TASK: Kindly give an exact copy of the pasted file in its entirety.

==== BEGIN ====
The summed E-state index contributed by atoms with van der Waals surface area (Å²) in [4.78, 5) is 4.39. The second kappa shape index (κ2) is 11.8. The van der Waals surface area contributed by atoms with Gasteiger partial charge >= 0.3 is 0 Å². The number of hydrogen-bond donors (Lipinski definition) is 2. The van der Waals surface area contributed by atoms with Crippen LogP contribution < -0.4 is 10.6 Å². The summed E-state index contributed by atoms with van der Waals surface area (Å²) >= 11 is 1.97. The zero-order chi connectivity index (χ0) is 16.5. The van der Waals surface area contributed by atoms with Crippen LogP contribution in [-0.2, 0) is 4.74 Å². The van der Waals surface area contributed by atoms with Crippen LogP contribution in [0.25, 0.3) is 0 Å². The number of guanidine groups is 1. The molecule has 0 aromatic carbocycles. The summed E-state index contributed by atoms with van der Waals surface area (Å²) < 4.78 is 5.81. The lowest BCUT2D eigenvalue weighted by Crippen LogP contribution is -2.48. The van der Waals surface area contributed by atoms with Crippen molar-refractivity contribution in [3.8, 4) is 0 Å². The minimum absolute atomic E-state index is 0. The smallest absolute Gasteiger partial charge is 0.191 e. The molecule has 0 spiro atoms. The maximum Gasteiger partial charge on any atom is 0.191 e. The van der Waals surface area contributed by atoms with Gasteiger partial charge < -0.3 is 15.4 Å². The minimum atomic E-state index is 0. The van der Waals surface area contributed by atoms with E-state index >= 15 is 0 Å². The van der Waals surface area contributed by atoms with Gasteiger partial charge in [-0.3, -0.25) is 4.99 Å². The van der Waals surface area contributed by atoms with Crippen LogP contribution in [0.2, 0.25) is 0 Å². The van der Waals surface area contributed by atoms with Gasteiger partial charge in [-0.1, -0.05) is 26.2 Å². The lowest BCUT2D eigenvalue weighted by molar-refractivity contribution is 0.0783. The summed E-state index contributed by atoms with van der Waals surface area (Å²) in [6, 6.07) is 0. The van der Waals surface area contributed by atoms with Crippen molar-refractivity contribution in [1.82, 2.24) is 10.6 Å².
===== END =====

The summed E-state index contributed by atoms with van der Waals surface area (Å²) in [4.78, 5) is 4.39. The second kappa shape index (κ2) is 11.8. The van der Waals surface area contributed by atoms with Gasteiger partial charge >= 0.3 is 0 Å². The number of hydrogen-bond donors (Lipinski definition) is 2. The van der Waals surface area contributed by atoms with Crippen LogP contribution < -0.4 is 10.6 Å². The summed E-state index contributed by atoms with van der Waals surface area (Å²) >= 11 is 1.97. The zero-order chi connectivity index (χ0) is 16.5. The van der Waals surface area contributed by atoms with Crippen LogP contribution in [-0.2, 0) is 4.74 Å². The van der Waals surface area contributed by atoms with Crippen LogP contribution in [0.25, 0.3) is 0 Å². The number of guanidine groups is 1. The molecule has 0 aromatic carbocycles. The summed E-state index contributed by atoms with van der Waals surface area (Å²) < 4.78 is 5.81. The lowest BCUT2D eigenvalue weighted by Crippen LogP contribution is -2.48. The van der Waals surface area contributed by atoms with Crippen molar-refractivity contribution in [3.8, 4) is 0 Å². The minimum absolute atomic E-state index is 0. The smallest absolute Gasteiger partial charge is 0.191 e. The molecule has 0 spiro atoms. The maximum Gasteiger partial charge on any atom is 0.191 e. The van der Waals surface area contributed by atoms with Gasteiger partial charge < -0.3 is 15.4 Å². The minimum atomic E-state index is 0. The van der Waals surface area contributed by atoms with E-state index >= 15 is 0 Å². The van der Waals surface area contributed by atoms with Gasteiger partial charge in [-0.3, -0.25) is 4.99 Å². The van der Waals surface area contributed by atoms with Crippen LogP contribution in [0.2, 0.25) is 0 Å². The van der Waals surface area contributed by atoms with Gasteiger partial charge in [-0.1, -0.05) is 26.2 Å². The lowest BCUT2D eigenvalue weighted by molar-refractivity contribution is 0.0783. The summed E-state index contributed by atoms with van der Waals surface area (Å²) in [6, 6.07) is 0. The van der Waals surface area contributed by atoms with Crippen molar-refractivity contribution in [1.82, 2.24) is 10.6 Å².